Science & Engineering | Feature

3D Printing in the Classroom: 5 Tips for Bringing New Dimensions to Your Students' Experiences

Advice from a middle school science teacher who uses 3D printing to help students learn design, production and persistence.

When the New Media Consortium Horizon Project identified the technologies that were expected to have a major impact on STEM+ education in the next several years, its group of education experts around the world identified 3D printing as coming to the forefront in the next two to three years. For some classrooms, that day has already arrived.

As "Technology Outlook: STEM+ Education 2013-2018" stated, 3D printing is relevant in teaching and learning as a way to enable "more authentic exploration of objects that may not be readily available" to teachers and students; it provides a means to let students handle "fragile objects," such as fossils and artifacts that can be fairly quickly prototyped and printed out; and it opens up "new possibilities for learning activities." What the report doesn't say but the students in Christine Mytko's middle grade science class will tell you is that 3D printing also lets kids learn how to endure adversity and persist in solving problems.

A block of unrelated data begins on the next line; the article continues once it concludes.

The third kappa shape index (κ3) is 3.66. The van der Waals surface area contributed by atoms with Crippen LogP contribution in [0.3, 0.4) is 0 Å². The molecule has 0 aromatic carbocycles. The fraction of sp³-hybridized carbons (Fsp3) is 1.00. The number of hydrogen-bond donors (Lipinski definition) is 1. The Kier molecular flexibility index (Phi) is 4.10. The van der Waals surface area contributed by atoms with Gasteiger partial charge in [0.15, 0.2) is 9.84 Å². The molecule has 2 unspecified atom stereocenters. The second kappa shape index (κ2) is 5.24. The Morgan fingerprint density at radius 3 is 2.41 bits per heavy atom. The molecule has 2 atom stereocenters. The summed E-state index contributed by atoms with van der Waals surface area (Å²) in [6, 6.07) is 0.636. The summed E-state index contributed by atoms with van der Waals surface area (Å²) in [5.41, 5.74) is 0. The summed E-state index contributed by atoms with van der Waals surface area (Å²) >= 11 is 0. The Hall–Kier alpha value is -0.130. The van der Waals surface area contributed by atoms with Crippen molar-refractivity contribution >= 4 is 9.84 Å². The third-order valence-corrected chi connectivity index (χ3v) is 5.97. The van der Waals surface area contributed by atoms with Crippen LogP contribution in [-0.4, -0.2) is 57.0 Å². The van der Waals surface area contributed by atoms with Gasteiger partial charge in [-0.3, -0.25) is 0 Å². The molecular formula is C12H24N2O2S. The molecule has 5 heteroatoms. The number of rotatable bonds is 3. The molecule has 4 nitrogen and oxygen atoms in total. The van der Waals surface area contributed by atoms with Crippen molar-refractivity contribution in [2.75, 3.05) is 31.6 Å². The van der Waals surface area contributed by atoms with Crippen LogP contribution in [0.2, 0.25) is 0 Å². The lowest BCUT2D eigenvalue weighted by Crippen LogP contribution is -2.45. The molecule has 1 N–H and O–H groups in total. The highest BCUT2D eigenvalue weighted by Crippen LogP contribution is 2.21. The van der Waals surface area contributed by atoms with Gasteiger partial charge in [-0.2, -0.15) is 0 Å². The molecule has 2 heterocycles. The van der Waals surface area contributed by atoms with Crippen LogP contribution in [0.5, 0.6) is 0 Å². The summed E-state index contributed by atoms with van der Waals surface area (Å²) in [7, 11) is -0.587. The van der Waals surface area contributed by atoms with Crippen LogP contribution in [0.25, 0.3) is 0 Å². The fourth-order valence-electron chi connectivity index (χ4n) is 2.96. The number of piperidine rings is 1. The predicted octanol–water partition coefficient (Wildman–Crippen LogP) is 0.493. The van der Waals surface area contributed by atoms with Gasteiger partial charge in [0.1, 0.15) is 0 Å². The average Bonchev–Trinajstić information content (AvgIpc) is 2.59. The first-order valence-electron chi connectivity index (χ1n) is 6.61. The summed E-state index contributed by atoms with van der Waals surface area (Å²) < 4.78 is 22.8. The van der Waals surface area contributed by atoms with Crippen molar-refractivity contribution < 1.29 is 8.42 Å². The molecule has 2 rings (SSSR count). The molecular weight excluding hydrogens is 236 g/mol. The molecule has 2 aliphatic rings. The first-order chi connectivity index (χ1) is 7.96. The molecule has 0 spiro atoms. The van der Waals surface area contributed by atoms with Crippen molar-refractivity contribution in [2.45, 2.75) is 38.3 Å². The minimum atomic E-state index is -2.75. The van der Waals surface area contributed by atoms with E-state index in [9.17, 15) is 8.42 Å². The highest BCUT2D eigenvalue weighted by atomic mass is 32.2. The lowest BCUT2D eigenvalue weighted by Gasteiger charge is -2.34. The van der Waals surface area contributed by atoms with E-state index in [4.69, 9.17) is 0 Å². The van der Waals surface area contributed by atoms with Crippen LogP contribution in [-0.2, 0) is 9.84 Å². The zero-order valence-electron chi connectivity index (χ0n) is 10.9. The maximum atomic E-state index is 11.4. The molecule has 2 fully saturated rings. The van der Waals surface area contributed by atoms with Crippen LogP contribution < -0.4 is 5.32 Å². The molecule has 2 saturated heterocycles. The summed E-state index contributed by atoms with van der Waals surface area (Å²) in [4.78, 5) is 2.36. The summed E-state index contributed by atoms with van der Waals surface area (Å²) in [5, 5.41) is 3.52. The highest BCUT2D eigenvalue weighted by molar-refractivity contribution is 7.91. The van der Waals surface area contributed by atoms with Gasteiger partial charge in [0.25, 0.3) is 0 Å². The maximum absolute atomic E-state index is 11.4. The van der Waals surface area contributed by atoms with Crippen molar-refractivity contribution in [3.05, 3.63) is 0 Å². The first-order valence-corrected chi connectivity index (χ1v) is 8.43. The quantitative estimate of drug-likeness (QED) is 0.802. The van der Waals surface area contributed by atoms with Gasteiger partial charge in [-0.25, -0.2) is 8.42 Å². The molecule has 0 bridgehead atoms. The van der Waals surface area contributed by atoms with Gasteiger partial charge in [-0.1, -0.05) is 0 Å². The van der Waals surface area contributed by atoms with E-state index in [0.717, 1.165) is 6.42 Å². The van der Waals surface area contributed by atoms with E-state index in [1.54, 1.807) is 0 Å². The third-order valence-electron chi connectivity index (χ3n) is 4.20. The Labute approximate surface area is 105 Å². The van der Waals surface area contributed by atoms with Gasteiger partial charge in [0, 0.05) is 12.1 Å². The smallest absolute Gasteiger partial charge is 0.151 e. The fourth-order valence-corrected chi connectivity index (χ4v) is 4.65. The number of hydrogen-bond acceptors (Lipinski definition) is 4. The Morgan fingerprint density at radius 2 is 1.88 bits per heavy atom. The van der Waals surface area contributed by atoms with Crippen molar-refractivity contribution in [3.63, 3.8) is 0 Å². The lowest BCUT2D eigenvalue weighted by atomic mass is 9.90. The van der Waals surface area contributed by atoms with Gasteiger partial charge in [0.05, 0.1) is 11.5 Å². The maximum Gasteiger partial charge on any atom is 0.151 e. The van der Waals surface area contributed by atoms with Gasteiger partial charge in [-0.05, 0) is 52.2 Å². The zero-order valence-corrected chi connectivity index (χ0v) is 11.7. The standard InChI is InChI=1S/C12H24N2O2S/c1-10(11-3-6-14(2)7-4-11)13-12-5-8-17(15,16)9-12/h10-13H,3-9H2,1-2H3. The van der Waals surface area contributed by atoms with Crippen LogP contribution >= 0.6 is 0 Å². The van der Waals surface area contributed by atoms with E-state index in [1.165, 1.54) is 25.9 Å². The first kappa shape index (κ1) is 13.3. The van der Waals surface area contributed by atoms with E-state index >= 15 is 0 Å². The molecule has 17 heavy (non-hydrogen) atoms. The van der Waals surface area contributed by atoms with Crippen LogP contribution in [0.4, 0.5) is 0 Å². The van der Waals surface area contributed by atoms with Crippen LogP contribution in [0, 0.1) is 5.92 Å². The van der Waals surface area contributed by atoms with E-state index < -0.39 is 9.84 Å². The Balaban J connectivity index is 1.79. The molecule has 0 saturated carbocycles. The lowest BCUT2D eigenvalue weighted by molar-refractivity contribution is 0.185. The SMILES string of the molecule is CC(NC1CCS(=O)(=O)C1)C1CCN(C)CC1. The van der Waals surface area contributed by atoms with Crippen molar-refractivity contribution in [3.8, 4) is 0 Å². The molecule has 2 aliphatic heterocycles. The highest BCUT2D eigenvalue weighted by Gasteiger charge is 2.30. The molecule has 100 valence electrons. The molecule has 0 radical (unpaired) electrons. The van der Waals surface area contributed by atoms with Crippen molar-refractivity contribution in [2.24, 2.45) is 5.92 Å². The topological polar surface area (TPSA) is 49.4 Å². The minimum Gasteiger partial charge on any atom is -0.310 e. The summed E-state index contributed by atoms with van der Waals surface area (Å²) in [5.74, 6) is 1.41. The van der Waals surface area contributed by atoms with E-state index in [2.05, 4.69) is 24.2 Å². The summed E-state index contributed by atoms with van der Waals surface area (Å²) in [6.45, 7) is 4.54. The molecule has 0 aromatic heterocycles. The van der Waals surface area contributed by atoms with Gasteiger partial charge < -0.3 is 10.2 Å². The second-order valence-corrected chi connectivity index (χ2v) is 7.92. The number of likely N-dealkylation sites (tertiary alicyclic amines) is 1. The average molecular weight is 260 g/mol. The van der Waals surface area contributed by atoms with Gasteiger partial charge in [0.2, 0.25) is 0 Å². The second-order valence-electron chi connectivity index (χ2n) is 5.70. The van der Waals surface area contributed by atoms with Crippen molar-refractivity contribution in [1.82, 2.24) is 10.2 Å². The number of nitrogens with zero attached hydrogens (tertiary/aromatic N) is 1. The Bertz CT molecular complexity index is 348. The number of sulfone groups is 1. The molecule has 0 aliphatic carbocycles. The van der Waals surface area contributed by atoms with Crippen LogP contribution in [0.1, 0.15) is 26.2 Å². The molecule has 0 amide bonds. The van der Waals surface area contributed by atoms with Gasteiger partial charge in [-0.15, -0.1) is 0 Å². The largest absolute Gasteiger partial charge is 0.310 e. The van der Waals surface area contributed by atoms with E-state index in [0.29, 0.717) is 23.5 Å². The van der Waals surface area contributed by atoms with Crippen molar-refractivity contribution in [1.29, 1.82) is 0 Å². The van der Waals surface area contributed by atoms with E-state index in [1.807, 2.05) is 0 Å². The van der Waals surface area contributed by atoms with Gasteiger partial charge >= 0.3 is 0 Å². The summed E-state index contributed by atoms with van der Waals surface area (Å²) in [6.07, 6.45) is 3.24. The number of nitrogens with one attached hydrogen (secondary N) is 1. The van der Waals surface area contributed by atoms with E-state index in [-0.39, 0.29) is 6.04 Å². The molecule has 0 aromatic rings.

For example, there's Cole Compton, who has gone through numerous iterations in his attempt to design and print out an iPad stand. As documented in Mytko's blog entry on the topic, "The Epic iPad Stand Journey," Compton faced challenges in designing his stand (he shifted from SketchUp to Tinkercad), grappled with loose filament feed tubes on the printer (a binder clip eventually saved the day on that), dealt with a build plate that wasn't heating evenly (Compton adjusted the positioning of the model to print in a different position), tackled a spool of filament that kept getting pinched up (the class borrowed a spool coaster from another printer), ran out of black filament hours into the print (Mytko attempted to complete the print with another color of filament, but the transition didn't work), and encountered an uneven printing bed that forced the print job to be canceled yet again.

"There hasn't been a completely successful iPad stand. Something always goes wrong though some of them have come pretty close," Compton noted stoically. Along the way, he added, he has also become accustomed to the fact that sometimes even the best efforts fail.

Student Cole Compton holds a partially printed iPad stand. (Photo courtesy of Christine Mytko.)
Black Pine Circle School student Cole Compton holds a partially printed iPad stand. (Photo courtesy of Christine Mytko.)

Mytko, who teaches at Black Pine Circle School, a private school in Berkeley, CA, is a life sciences teacher by training. She started an after-school club to introduce students to the "maker" mentality, applying practical skills to creative invention. That evolved into converting one of her science class days into "Maker Mondays," a double period with a focus on design and creation using programs such as Tinkercad, Makey Makey, and the 3D printers.